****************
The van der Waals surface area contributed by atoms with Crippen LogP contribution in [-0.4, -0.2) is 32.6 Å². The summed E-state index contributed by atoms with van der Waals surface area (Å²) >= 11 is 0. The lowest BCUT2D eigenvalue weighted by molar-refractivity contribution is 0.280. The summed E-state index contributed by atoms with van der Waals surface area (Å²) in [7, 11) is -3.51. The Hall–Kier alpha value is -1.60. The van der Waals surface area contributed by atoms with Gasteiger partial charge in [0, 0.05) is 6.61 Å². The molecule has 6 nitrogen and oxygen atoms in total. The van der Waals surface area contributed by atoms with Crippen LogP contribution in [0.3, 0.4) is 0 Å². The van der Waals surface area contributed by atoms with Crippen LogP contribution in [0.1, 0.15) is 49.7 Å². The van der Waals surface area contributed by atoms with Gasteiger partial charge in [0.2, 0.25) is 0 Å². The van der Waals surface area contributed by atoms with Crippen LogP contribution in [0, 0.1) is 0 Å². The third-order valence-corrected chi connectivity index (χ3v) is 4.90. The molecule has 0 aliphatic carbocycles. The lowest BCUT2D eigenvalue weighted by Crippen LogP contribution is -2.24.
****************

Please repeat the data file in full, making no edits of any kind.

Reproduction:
The van der Waals surface area contributed by atoms with Crippen LogP contribution in [-0.4, -0.2) is 32.6 Å². The summed E-state index contributed by atoms with van der Waals surface area (Å²) >= 11 is 0. The lowest BCUT2D eigenvalue weighted by molar-refractivity contribution is 0.280. The summed E-state index contributed by atoms with van der Waals surface area (Å²) in [7, 11) is -3.51. The Hall–Kier alpha value is -1.60. The van der Waals surface area contributed by atoms with Gasteiger partial charge in [0, 0.05) is 6.61 Å². The molecule has 6 nitrogen and oxygen atoms in total. The van der Waals surface area contributed by atoms with Crippen LogP contribution in [0.3, 0.4) is 0 Å². The van der Waals surface area contributed by atoms with Crippen LogP contribution in [0.1, 0.15) is 49.7 Å². The van der Waals surface area contributed by atoms with Gasteiger partial charge in [0.2, 0.25) is 0 Å². The van der Waals surface area contributed by atoms with Crippen LogP contribution in [0, 0.1) is 0 Å². The third-order valence-corrected chi connectivity index (χ3v) is 4.90. The molecule has 0 aliphatic carbocycles. The lowest BCUT2D eigenvalue weighted by Crippen LogP contribution is -2.24.